- Women in Japanese Cinema: Alternative Perspectives by Tamae K. Prindle
Tamae K. Prindle's book Women in Japanese Cinema: Alternative Perspectives is an ambitious study that attempts an analysis of selected Japanese films [End Page 453] from various "feminist"-derived theoretical positions—"ecological feminism," "Marxist/socialist feminism," "Jungian psychoanalysis," "Lacanian sexuality," "Freudian penis envy," "Sartrean existentialism," "shojo hood," "Honda Masuko's concept of cocooned girlhood," Julia Kristeva's "Women's Time," "sadomasochism," "Lacanian psychoanalysis," and "Lyotardian/Jamesonian postmodernism" (p. 2).
Due to the ambitious nature of the book's theoretical themes and the eclectic nature of the films selected for analysis, I suggest the book not be approached as a synthesized thesis, that is, a theme developed through the core chapters that leads to a specific set of conclusions. The all-too-brief introduction (three and a half pages for a four-hundred-page book) and the lack of a concluding chapter, among other things, militate against such a reading. Instead, a more profitable approach to this study is to treat it as one would an edited volume in which each chapter or section is self-contained within an overarching theme—in this case, "women in Japanese cinema." If taken in this light, as the subtitle directs us—"alternative perspectives" with the emphasis on the plural in "perspectives"—the structure of the study is perfectly logical.
The study is divided into five chapters that each focus on three films under the headings of "Mother," "Wives," "Prostitutes," "Girls," and "Women"; these headings loosely follow Japanese cinematic classifications as subgenres of the broader term "melodrama." The films, it is stated, were selected on "artistic" grounds, though "artistic" is not defined and "canon" might have been a safer term as many of the films considered have been widely circulated in the West: Narayama bushikō (The ballad of Narayama, 1983) by Imamura Shōhei; Okaasan (Mother, 1952) by Naruse Mikio; Jigokumon (Gate of hell, 1953) by Kinugasa Teinosuke; Waga seishun ni kuinashi (No regrets for our youth, 1946) by Kurosawa Akira; Izu no odoriko (A dancer in Izu, 1926) by Nishikawa Katsumi; Tsugumi (1990) by Ichikawa Jun; Saikaku ichidai onna (Life of Oharu, 1952) by Mizoguchi Kenji; and Tanpopo (1985) by Itami Juzō. There are some notable exceptions, which we should commend Prindle for incorporating: Yumiko (Great mother, 1983) by Idemitsu Mako; Gimu to engi (Duty and pretense, 1997) by Ichikura Haruo; and Kin no ue no sōgyo (A grass carp on a tree, 1997) by Ishikawa Atsushi.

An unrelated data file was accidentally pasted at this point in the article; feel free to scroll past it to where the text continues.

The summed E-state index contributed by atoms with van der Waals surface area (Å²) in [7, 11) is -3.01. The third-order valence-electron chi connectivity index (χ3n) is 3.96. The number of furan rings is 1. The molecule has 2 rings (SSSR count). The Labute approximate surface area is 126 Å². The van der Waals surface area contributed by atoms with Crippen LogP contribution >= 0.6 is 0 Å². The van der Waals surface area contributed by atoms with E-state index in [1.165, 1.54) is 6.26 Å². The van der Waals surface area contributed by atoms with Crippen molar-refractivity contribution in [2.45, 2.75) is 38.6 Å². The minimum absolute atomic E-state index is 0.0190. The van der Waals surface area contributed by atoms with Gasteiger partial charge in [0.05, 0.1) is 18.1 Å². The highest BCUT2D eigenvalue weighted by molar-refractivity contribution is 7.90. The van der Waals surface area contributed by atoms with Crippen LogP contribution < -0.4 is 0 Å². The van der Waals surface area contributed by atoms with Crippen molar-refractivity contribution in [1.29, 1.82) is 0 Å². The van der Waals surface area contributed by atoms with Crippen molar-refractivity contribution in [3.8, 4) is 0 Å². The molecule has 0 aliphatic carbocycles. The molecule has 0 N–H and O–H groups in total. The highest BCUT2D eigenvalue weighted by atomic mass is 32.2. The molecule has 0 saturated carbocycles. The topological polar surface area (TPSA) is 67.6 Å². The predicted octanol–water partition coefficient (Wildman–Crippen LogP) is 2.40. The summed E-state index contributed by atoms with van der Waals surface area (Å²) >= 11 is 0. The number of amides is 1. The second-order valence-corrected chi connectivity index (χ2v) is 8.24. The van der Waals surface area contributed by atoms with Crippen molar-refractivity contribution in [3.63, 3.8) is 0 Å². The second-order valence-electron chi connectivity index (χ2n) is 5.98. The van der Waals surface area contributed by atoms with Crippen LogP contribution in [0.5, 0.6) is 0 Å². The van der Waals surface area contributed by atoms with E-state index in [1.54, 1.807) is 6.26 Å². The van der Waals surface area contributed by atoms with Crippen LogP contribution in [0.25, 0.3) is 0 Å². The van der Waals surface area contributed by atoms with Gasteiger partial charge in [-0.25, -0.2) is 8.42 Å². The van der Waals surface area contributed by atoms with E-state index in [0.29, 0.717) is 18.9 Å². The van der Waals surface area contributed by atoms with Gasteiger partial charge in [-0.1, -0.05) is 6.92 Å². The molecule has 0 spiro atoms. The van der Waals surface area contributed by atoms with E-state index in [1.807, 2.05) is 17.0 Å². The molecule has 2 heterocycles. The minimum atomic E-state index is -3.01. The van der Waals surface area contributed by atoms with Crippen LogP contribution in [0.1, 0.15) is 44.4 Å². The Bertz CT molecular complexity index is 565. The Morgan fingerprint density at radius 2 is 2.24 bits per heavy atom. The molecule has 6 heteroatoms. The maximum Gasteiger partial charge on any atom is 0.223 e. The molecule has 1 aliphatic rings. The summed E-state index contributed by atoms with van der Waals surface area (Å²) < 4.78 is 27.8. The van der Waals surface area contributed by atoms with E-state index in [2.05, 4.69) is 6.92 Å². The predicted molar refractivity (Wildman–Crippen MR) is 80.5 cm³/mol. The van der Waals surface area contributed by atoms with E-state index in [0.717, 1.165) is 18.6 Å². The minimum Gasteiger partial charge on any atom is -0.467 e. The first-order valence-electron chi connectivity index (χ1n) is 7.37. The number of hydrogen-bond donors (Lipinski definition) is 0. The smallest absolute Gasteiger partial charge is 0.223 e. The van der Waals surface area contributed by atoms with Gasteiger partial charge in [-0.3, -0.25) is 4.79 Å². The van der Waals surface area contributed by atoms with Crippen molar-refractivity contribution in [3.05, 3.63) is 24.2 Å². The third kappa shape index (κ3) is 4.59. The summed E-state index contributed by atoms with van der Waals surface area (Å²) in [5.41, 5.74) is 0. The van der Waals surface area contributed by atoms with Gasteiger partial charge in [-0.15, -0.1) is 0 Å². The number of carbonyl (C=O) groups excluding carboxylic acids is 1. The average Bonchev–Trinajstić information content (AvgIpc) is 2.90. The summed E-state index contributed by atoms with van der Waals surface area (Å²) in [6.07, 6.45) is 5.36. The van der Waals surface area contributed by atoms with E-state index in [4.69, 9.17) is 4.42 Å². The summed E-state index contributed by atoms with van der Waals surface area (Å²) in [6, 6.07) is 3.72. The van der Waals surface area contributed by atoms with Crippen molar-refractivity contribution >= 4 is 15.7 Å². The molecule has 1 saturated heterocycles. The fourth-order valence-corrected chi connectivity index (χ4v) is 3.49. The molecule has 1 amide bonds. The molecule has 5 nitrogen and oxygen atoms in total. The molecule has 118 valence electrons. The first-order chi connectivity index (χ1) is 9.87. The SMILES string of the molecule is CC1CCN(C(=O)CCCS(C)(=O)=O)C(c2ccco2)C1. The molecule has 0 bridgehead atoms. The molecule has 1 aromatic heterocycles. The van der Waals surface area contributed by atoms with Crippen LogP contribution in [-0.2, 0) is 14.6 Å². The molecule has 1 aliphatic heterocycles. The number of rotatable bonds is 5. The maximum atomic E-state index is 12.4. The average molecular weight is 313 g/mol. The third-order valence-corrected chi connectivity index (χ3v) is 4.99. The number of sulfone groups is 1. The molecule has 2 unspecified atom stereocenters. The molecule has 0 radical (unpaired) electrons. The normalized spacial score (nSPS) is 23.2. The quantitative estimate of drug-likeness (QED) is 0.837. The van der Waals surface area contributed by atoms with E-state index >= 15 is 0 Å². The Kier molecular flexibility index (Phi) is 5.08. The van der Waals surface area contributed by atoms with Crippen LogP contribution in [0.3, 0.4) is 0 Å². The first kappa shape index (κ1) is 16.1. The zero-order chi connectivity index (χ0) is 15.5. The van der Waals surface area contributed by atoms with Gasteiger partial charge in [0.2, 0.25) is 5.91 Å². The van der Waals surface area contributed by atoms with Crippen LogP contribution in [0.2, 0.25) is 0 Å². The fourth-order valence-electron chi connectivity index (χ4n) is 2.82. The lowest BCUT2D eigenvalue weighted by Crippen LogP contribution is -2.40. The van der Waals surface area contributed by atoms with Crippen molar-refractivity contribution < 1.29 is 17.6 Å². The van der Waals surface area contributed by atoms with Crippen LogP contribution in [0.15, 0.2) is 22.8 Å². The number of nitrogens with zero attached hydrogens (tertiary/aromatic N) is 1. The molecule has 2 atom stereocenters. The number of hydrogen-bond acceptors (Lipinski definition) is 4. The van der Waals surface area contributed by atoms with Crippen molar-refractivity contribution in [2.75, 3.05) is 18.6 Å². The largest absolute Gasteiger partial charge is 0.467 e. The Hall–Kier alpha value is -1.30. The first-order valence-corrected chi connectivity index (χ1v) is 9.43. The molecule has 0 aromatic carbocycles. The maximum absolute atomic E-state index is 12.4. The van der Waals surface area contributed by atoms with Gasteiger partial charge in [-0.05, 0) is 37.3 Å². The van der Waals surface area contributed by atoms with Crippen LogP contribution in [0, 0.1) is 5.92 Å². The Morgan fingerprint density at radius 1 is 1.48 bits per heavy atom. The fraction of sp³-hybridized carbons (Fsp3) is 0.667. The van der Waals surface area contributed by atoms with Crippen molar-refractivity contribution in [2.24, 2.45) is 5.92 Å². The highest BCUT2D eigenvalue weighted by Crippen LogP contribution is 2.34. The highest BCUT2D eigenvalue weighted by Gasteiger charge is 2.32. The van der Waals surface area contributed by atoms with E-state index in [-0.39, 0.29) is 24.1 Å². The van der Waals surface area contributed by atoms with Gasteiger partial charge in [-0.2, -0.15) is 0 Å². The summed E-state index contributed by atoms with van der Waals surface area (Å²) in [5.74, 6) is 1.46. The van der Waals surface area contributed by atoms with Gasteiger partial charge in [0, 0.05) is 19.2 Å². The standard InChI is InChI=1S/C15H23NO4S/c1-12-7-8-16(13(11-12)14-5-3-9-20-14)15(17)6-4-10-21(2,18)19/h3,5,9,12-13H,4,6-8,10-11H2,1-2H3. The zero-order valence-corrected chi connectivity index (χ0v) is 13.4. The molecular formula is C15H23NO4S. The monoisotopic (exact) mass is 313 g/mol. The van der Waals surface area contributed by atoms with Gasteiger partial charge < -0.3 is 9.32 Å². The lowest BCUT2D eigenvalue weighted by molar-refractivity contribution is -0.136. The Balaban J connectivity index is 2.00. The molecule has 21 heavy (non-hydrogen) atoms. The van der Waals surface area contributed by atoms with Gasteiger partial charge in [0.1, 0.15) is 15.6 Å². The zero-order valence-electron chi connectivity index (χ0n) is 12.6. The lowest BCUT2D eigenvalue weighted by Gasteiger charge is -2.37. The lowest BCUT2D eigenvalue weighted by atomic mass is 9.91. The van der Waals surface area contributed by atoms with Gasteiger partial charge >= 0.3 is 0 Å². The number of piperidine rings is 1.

Thus, the structure of the book and the films selected make it an ideal text for teaching—bite-size chapters that can be easily uploaded onto an electronic reading list and linked to weekly film viewings. Indeed, it is as a teaching text that the book is best approached. The author gives helpful, factual information such as cast lists as well as illustrations of publicity posters and detailed historical backgrounds on each film's sources, often derived from literature. This is perhaps the strongest element of the book and one of the most useful aspects from a teaching perspective—the in-depth [End Page 454] recounting of the literary antecedents of many of the films. The chapter on Mizoguchi's Saikaku ichidai onna, for example, includes a detailed analysis and much background information on the novel Kōshoku ichidai onna (The life of an amorous woman, 1686) by Ihara Saikaku. This background information would be extremely helpful for students in putting the film into a Japanese context, as would the background information on Kinugasa's 1953 classic Jigokumon relating to Heike monogatari (Tale of the Heike, thirteenth century), and on Kawabata Yasunari's Izu no odoriku, among others. However, these helpful expositions are not limited to literature. The all-too-brief consideration of social discourses on transsexuality in Japanese society since the 1990s through a discussion of recently published academic texts by Japanese authors, such as Harima Katsuki and Sōma Saeko (Sei dōitsusei shōgan 30nin no kaminguauto [The coming out of 30 gender identity...